Risks of Deflation/a>: CBO is currently projecting an output shortfall from the current slump comparable to the slump of the early 1980s... if you compare the CBO’s projections of unemployment from 2008 through 2012 with its estimate of the natural rate, we’re looking at cumulative excess unemployment of 13.9 point-years; that compares with 13.7 point years from 1980 through 1986.... Now here’s the thing: the slump of the early 1980s produced the Great Disinflation, which brought the core inflation rate down from about 10 to about 4. This time, however, we entered the slump with a core inflation rate of about 2.5 percent. If we experienced a disinflation comparable to that of the 1980s, that would mean ending up with deflation at a rate of -3.5 percent....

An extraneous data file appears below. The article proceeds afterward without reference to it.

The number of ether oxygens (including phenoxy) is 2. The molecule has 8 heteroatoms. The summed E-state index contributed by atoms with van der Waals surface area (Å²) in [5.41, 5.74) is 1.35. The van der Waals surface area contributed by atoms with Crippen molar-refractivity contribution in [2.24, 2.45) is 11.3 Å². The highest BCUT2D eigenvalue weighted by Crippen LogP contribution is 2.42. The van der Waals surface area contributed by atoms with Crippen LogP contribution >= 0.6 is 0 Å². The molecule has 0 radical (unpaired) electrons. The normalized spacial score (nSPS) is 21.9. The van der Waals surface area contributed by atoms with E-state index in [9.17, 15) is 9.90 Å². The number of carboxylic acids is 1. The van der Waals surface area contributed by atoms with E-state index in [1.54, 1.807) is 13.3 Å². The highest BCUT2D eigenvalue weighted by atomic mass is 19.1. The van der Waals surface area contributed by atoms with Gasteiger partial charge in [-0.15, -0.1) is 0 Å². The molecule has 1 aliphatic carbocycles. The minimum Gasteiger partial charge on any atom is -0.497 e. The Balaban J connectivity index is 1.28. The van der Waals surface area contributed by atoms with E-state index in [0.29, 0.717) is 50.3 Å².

So tell me why we aren’t looking at a very large risk of getting into a deflationary trap, in which falling prices make consumers and businesses even less willing to spend. Tell me why this risk wouldn’t remain high, though lower, even with the Obama plan, which as far as I can tell is expected to reduce cumulative excess unemployment by about a third.
I want a bigger fiscal policy boost to the economy as well.